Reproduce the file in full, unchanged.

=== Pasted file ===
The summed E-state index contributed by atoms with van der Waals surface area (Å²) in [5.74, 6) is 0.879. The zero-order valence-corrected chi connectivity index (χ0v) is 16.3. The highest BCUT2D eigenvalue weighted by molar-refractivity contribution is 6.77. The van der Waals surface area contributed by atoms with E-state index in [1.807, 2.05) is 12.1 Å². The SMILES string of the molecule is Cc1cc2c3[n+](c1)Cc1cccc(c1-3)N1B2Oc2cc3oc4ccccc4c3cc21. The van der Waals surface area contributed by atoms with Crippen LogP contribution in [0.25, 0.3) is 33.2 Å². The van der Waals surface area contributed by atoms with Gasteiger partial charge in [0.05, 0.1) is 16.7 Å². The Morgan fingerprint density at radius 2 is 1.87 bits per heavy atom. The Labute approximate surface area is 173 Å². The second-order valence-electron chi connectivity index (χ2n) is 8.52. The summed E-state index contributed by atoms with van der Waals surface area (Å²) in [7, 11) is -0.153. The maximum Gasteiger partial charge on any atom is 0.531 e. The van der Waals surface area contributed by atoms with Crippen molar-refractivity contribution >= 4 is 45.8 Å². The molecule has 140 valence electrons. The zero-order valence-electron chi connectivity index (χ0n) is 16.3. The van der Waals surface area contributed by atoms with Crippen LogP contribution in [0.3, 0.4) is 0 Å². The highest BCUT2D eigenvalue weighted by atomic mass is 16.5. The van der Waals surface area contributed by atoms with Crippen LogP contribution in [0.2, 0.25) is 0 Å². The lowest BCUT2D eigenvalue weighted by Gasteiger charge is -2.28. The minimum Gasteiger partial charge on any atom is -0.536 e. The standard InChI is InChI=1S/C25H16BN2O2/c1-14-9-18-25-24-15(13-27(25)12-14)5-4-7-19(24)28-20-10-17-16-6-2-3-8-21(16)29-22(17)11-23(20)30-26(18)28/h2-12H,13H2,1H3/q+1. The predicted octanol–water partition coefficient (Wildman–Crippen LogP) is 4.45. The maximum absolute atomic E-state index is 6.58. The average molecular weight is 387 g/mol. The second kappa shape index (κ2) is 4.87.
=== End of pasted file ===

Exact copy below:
The summed E-state index contributed by atoms with van der Waals surface area (Å²) in [5.74, 6) is 0.879. The zero-order valence-corrected chi connectivity index (χ0v) is 16.3. The highest BCUT2D eigenvalue weighted by molar-refractivity contribution is 6.77. The van der Waals surface area contributed by atoms with E-state index in [1.807, 2.05) is 12.1 Å². The SMILES string of the molecule is Cc1cc2c3[n+](c1)Cc1cccc(c1-3)N1B2Oc2cc3oc4ccccc4c3cc21. The van der Waals surface area contributed by atoms with Crippen LogP contribution in [0.25, 0.3) is 33.2 Å². The van der Waals surface area contributed by atoms with Gasteiger partial charge in [0.05, 0.1) is 16.7 Å². The Morgan fingerprint density at radius 2 is 1.87 bits per heavy atom. The Labute approximate surface area is 173 Å². The second-order valence-electron chi connectivity index (χ2n) is 8.52. The summed E-state index contributed by atoms with van der Waals surface area (Å²) in [7, 11) is -0.153. The maximum Gasteiger partial charge on any atom is 0.531 e. The van der Waals surface area contributed by atoms with Crippen molar-refractivity contribution >= 4 is 45.8 Å². The molecule has 140 valence electrons. The zero-order valence-electron chi connectivity index (χ0n) is 16.3. The van der Waals surface area contributed by atoms with Crippen LogP contribution in [0.3, 0.4) is 0 Å². The highest BCUT2D eigenvalue weighted by atomic mass is 16.5. The van der Waals surface area contributed by atoms with Crippen LogP contribution in [0.2, 0.25) is 0 Å². The lowest BCUT2D eigenvalue weighted by Gasteiger charge is -2.28. The minimum Gasteiger partial charge on any atom is -0.536 e. The standard InChI is InChI=1S/C25H16BN2O2/c1-14-9-18-25-24-15(13-27(25)12-14)5-4-7-19(24)28-20-10-17-16-6-2-3-8-21(16)29-22(17)11-23(20)30-26(18)28/h2-12H,13H2,1H3/q+1. The predicted octanol–water partition coefficient (Wildman–Crippen LogP) is 4.45. The maximum absolute atomic E-state index is 6.58. The average molecular weight is 387 g/mol. The second kappa shape index (κ2) is 4.87.